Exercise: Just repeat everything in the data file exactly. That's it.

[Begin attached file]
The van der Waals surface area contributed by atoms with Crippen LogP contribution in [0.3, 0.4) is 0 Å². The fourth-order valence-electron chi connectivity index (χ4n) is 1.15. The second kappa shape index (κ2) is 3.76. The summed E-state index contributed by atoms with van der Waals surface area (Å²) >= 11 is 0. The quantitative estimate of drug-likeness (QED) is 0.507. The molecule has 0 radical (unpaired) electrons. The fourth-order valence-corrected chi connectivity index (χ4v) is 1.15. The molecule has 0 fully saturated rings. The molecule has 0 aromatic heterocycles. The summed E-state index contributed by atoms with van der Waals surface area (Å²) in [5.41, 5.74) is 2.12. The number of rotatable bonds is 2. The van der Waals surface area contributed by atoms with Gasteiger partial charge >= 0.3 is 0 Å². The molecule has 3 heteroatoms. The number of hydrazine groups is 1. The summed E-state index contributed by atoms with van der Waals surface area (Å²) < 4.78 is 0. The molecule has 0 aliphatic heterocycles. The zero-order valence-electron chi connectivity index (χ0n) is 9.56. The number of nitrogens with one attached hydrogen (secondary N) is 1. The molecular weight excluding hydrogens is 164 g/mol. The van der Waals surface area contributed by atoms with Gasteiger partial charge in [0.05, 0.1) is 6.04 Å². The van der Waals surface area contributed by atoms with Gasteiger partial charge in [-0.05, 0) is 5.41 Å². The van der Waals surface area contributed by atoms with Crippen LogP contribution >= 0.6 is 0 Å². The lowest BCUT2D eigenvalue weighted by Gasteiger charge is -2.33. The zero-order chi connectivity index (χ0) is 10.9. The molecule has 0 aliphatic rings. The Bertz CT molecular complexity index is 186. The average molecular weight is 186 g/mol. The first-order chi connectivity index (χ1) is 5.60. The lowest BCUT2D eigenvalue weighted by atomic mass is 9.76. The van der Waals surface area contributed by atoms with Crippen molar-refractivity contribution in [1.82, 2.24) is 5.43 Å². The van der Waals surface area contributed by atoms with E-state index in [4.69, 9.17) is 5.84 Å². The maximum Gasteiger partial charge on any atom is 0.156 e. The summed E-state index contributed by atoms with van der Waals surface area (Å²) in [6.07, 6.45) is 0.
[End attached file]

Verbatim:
The van der Waals surface area contributed by atoms with Crippen LogP contribution in [0.3, 0.4) is 0 Å². The fourth-order valence-electron chi connectivity index (χ4n) is 1.15. The second kappa shape index (κ2) is 3.76. The summed E-state index contributed by atoms with van der Waals surface area (Å²) >= 11 is 0. The quantitative estimate of drug-likeness (QED) is 0.507. The molecule has 0 radical (unpaired) electrons. The fourth-order valence-corrected chi connectivity index (χ4v) is 1.15. The molecule has 0 fully saturated rings. The molecule has 0 aromatic heterocycles. The summed E-state index contributed by atoms with van der Waals surface area (Å²) in [5.41, 5.74) is 2.12. The number of rotatable bonds is 2. The van der Waals surface area contributed by atoms with Gasteiger partial charge >= 0.3 is 0 Å². The molecule has 3 heteroatoms. The number of hydrazine groups is 1. The summed E-state index contributed by atoms with van der Waals surface area (Å²) < 4.78 is 0. The molecule has 0 aliphatic heterocycles. The zero-order valence-electron chi connectivity index (χ0n) is 9.56. The number of nitrogens with one attached hydrogen (secondary N) is 1. The molecular weight excluding hydrogens is 164 g/mol. The van der Waals surface area contributed by atoms with Gasteiger partial charge in [0.05, 0.1) is 6.04 Å². The van der Waals surface area contributed by atoms with Gasteiger partial charge in [-0.05, 0) is 5.41 Å². The van der Waals surface area contributed by atoms with Crippen LogP contribution >= 0.6 is 0 Å². The lowest BCUT2D eigenvalue weighted by Gasteiger charge is -2.33. The zero-order chi connectivity index (χ0) is 10.9. The molecule has 0 aliphatic rings. The Bertz CT molecular complexity index is 186. The average molecular weight is 186 g/mol. The first-order chi connectivity index (χ1) is 5.60. The lowest BCUT2D eigenvalue weighted by atomic mass is 9.76. The van der Waals surface area contributed by atoms with Crippen molar-refractivity contribution in [1.82, 2.24) is 5.43 Å². The van der Waals surface area contributed by atoms with E-state index in [4.69, 9.17) is 5.84 Å². The maximum Gasteiger partial charge on any atom is 0.156 e. The summed E-state index contributed by atoms with van der Waals surface area (Å²) in [6.07, 6.45) is 0.